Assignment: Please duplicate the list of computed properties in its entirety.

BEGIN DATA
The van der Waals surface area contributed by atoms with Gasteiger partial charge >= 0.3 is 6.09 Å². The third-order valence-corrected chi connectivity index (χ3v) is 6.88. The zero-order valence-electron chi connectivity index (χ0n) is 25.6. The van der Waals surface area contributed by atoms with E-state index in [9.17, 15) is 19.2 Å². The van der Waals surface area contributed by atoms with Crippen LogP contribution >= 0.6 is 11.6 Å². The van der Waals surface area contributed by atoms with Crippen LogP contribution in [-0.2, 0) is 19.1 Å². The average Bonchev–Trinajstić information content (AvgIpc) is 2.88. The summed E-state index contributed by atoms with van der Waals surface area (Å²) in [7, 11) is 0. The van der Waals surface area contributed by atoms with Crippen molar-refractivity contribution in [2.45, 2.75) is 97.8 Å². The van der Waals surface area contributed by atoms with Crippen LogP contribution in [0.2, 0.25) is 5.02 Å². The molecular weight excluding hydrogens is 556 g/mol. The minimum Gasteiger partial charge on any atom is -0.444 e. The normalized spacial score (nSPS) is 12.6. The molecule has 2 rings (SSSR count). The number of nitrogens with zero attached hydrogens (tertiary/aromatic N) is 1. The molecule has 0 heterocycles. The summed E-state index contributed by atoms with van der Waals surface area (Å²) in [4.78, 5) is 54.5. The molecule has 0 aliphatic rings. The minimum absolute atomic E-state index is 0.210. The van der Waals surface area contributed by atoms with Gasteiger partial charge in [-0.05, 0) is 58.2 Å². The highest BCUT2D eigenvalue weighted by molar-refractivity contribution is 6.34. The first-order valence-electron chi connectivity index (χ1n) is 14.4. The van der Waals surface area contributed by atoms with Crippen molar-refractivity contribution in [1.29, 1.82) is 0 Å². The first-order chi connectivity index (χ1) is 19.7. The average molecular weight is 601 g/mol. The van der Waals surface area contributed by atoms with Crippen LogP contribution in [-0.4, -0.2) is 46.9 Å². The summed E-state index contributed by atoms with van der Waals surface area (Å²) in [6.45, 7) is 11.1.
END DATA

The van der Waals surface area contributed by atoms with Gasteiger partial charge >= 0.3 is 6.09 Å². The third-order valence-corrected chi connectivity index (χ3v) is 6.88. The zero-order valence-electron chi connectivity index (χ0n) is 25.6. The van der Waals surface area contributed by atoms with E-state index in [9.17, 15) is 19.2 Å². The van der Waals surface area contributed by atoms with Crippen LogP contribution >= 0.6 is 11.6 Å². The van der Waals surface area contributed by atoms with Crippen LogP contribution in [-0.2, 0) is 19.1 Å². The average Bonchev–Trinajstić information content (AvgIpc) is 2.88. The summed E-state index contributed by atoms with van der Waals surface area (Å²) in [7, 11) is 0. The van der Waals surface area contributed by atoms with Crippen molar-refractivity contribution in [2.45, 2.75) is 97.8 Å². The van der Waals surface area contributed by atoms with Crippen LogP contribution in [0.2, 0.25) is 5.02 Å². The molecular weight excluding hydrogens is 556 g/mol. The minimum Gasteiger partial charge on any atom is -0.444 e. The normalized spacial score (nSPS) is 12.6. The molecule has 2 rings (SSSR count). The number of nitrogens with zero attached hydrogens (tertiary/aromatic N) is 1. The molecule has 0 heterocycles. The summed E-state index contributed by atoms with van der Waals surface area (Å²) in [4.78, 5) is 54.5. The molecule has 0 aliphatic rings. The minimum absolute atomic E-state index is 0.210. The van der Waals surface area contributed by atoms with Gasteiger partial charge in [-0.05, 0) is 58.2 Å². The highest BCUT2D eigenvalue weighted by molar-refractivity contribution is 6.34. The first-order valence-electron chi connectivity index (χ1n) is 14.4. The van der Waals surface area contributed by atoms with Crippen molar-refractivity contribution in [1.29, 1.82) is 0 Å². The first-order chi connectivity index (χ1) is 19.7. The average molecular weight is 601 g/mol. The van der Waals surface area contributed by atoms with Crippen LogP contribution in [-0.4, -0.2) is 46.9 Å². The summed E-state index contributed by atoms with van der Waals surface area (Å²) in [6.45, 7) is 11.1.